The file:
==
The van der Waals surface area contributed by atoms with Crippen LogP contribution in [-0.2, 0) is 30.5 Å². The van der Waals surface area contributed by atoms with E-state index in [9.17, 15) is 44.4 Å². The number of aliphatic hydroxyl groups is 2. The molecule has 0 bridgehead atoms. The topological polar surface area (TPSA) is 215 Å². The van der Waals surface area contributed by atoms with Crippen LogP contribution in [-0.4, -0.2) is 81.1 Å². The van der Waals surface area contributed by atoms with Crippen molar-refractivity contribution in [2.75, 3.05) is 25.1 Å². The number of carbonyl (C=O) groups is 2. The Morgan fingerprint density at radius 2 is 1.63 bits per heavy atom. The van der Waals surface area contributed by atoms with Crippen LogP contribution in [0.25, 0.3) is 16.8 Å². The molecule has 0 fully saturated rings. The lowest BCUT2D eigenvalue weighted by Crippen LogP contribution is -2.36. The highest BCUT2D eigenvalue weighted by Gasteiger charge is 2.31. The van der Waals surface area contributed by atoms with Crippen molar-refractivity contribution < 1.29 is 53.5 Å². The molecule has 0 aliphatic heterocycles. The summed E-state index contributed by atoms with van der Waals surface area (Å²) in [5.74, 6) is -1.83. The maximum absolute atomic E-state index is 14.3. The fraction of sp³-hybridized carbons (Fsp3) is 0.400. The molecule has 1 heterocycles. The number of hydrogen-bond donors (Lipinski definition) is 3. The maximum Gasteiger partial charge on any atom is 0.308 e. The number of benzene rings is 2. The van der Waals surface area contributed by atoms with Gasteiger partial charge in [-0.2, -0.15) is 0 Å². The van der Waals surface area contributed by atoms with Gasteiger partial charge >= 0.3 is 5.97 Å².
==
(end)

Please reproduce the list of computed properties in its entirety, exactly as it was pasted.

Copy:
The van der Waals surface area contributed by atoms with Crippen LogP contribution in [-0.2, 0) is 30.5 Å². The van der Waals surface area contributed by atoms with E-state index in [9.17, 15) is 44.4 Å². The number of aliphatic hydroxyl groups is 2. The molecule has 0 bridgehead atoms. The topological polar surface area (TPSA) is 215 Å². The van der Waals surface area contributed by atoms with Crippen LogP contribution in [-0.4, -0.2) is 81.1 Å². The van der Waals surface area contributed by atoms with Crippen molar-refractivity contribution in [2.75, 3.05) is 25.1 Å². The number of carbonyl (C=O) groups is 2. The Morgan fingerprint density at radius 2 is 1.63 bits per heavy atom. The van der Waals surface area contributed by atoms with Crippen LogP contribution in [0.25, 0.3) is 16.8 Å². The molecule has 0 fully saturated rings. The lowest BCUT2D eigenvalue weighted by Crippen LogP contribution is -2.36. The highest BCUT2D eigenvalue weighted by Gasteiger charge is 2.31. The van der Waals surface area contributed by atoms with Crippen molar-refractivity contribution < 1.29 is 53.5 Å². The molecule has 0 aliphatic heterocycles. The summed E-state index contributed by atoms with van der Waals surface area (Å²) in [5.74, 6) is -1.83. The maximum absolute atomic E-state index is 14.3. The fraction of sp³-hybridized carbons (Fsp3) is 0.400. The molecule has 1 heterocycles. The number of hydrogen-bond donors (Lipinski definition) is 3. The maximum Gasteiger partial charge on any atom is 0.308 e. The number of benzene rings is 2. The van der Waals surface area contributed by atoms with Gasteiger partial charge in [-0.2, -0.15) is 0 Å². The van der Waals surface area contributed by atoms with Gasteiger partial charge >= 0.3 is 5.97 Å².